5. I will be as the dew unto Israel: he shall grow as the lily, and cast forth his roots as Lebanon.
5. Ego quasi ros Israeli; florebit quasi lilium (alii vertunt, rosam:) figet radices suas quasi Libanus (vel, quasi Libani.)
The Prophet now again repeats what he had said, that God, after restoring the people to favour, would be so beneficent, as to render apparent the fruit of reconciliation. Seeing that the Israelites had been afflicted, they ought to have imputed this to their own sins, they ought to have perceived by such proofs, the wrath of God. They had been so stupid as to have on the contrary imagined, that their adversities happened to them by chance. The Prophet had been much engaged in teaching this truth, that the Israelites would be ever miserable until they turned to God, and also, that all their affairs would be unhappy until they obtained pardon. He now speaks of a change, that God would not only by words show himself propitious to them, but would also give a proof by which the Israelites might know that they were now blessed, because they had been reconciled to God; for his blessing would be the fruit of his gratuitous love. Thus then ought this sentence, I will be to Israel as the dew, to be connected: He intimates that they were before dry, because they had been deprived of God's favour. He compares them to a rose or lily: for when the fields or meadows are burnt up by the heat of the sun, and there is no dew distilling from heaven, all things wither. How then can lilies and roses flourish, except they derive moisture from heaven, and the dew refreshes the grounds that they may put forth their strength? The reason then for the similitude is this, because men become dry and destitute of all vigour, when God withdraws his favour. Why? Because God must, as it were, distil dew, otherwise, as it has been said, we become wholly barren and dry. I will be then as dew to Israel
And further, He shall Flourish as the lily, and his roots he shall send forth Some render vyk, vaic, |and he will strike;| and nkh, nuke, means to strike. Others render the words, |His branches will extend:| but the verb is in the singular number, and the noun, |roots,| is in the plural. The Prophet then speaks of Israel, that he strikes his roots; but he means to fix in a metaphorical sense: he will then fix his roots. As when we strike, we fetch a blow, and extend our arms; so he will spread forth his roots as Libanus. This is the second effect of God's favour and blessing; which means, that the happiness of the people would be perpetual. With regard to the rose or lily, the meaning of the metaphor is, that God would suddenly, and as in a moment, vivify the Israelites, though they were like the dead. as in one night the lily rises, and unexpectedly also the rose; so sudden would be the change signified by this metaphor. But as the lilies and the roses soon wither, it was not enough to promise to Israel that their salvation would come suddenly; but it was needful to add this second clause, -- that though they would be like lilies and roses, they yet would be also like tall trees, which have deep roots in the ground, by which they remain firm and for a long time flourish.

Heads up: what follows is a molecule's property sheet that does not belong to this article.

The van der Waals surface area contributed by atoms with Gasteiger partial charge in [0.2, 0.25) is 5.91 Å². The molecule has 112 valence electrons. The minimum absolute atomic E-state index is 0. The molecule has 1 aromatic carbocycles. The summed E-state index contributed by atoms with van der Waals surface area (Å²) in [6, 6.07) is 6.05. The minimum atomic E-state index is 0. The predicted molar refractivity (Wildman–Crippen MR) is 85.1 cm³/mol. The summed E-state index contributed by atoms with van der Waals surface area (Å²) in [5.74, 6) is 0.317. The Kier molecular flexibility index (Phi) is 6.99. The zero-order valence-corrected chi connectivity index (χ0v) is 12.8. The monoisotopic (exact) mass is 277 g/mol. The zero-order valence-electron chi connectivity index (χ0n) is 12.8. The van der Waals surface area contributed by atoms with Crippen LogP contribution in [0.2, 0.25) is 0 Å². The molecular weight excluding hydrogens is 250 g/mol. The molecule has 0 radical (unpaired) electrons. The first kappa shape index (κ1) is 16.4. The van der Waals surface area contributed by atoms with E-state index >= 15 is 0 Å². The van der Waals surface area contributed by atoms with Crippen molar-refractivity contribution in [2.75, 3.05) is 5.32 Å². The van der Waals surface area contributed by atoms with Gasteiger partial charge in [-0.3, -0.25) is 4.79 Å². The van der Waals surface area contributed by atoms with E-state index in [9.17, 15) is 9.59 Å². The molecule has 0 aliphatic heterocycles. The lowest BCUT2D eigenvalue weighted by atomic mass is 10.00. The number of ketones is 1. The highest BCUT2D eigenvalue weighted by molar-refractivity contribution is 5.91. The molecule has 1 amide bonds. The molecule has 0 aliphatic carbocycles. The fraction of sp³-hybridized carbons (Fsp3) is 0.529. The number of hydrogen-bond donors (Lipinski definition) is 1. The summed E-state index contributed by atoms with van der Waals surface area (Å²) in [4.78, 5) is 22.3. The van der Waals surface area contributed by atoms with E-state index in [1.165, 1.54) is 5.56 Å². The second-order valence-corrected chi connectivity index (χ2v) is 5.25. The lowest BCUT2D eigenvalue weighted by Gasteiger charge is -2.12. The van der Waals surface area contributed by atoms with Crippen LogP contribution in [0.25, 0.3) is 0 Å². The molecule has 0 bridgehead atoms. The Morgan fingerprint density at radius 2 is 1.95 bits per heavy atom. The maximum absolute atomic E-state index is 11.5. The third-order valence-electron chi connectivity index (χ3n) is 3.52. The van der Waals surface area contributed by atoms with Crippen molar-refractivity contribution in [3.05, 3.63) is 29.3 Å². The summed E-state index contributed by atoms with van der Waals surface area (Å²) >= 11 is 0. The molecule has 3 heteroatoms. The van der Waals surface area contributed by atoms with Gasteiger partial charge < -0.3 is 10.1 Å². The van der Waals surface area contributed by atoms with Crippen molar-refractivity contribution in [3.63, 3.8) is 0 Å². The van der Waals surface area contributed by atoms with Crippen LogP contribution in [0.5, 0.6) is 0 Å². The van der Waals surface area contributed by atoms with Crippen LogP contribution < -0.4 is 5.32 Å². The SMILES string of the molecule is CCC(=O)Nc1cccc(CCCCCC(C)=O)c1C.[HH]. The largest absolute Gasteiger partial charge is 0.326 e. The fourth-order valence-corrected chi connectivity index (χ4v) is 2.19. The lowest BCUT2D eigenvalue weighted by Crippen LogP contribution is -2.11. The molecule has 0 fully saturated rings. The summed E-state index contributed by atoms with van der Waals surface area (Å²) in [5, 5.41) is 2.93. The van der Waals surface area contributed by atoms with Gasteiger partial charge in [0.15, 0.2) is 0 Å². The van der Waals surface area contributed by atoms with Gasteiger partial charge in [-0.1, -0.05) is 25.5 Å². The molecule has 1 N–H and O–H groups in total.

We now then perceive the meaning of the Prophet. He mentions here the twofold effect of God's blessing as to the Israelites, -- that their restoration would be sudden, as soon as God would distil like the dew his favour upon them, and also that this happiness would not be fading, but enduring and permanent. And the words may be rendered, as Libanus, or as those of Libanus: as Libanus he shall cast forth his roots, as the trees which grow there; or, he shall cast forth his roots as the trees which are in Libanus. But as to the sense there is no difference. It follows --